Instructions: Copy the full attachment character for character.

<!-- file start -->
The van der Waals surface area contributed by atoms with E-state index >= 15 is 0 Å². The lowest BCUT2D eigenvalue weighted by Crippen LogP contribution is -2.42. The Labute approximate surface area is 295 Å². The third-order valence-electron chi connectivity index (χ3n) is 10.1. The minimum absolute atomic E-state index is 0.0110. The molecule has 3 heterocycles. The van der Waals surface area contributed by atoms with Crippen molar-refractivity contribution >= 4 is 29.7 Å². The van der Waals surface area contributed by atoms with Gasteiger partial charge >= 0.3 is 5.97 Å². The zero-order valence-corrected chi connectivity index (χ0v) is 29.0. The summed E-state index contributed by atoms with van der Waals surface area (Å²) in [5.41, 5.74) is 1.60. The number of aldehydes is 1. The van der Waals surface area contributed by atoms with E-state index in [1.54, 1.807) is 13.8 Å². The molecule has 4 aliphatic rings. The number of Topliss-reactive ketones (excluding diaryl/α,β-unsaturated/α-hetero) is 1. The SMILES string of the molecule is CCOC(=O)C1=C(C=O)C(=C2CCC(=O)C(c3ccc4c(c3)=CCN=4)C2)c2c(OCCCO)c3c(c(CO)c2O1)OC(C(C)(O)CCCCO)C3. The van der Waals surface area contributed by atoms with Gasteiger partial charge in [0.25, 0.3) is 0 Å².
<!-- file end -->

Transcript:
The van der Waals surface area contributed by atoms with E-state index >= 15 is 0 Å². The lowest BCUT2D eigenvalue weighted by Crippen LogP contribution is -2.42. The Labute approximate surface area is 295 Å². The third-order valence-electron chi connectivity index (χ3n) is 10.1. The minimum absolute atomic E-state index is 0.0110. The molecule has 3 heterocycles. The van der Waals surface area contributed by atoms with Crippen molar-refractivity contribution >= 4 is 29.7 Å². The van der Waals surface area contributed by atoms with Gasteiger partial charge >= 0.3 is 5.97 Å². The zero-order valence-corrected chi connectivity index (χ0v) is 29.0. The summed E-state index contributed by atoms with van der Waals surface area (Å²) in [5.41, 5.74) is 1.60. The number of aldehydes is 1. The van der Waals surface area contributed by atoms with E-state index in [1.54, 1.807) is 13.8 Å². The molecule has 4 aliphatic rings. The number of Topliss-reactive ketones (excluding diaryl/α,β-unsaturated/α-hetero) is 1. The SMILES string of the molecule is CCOC(=O)C1=C(C=O)C(=C2CCC(=O)C(c3ccc4c(c3)=CCN=4)C2)c2c(OCCCO)c3c(c(CO)c2O1)OC(C(C)(O)CCCCO)C3. The van der Waals surface area contributed by atoms with Gasteiger partial charge in [0.25, 0.3) is 0 Å².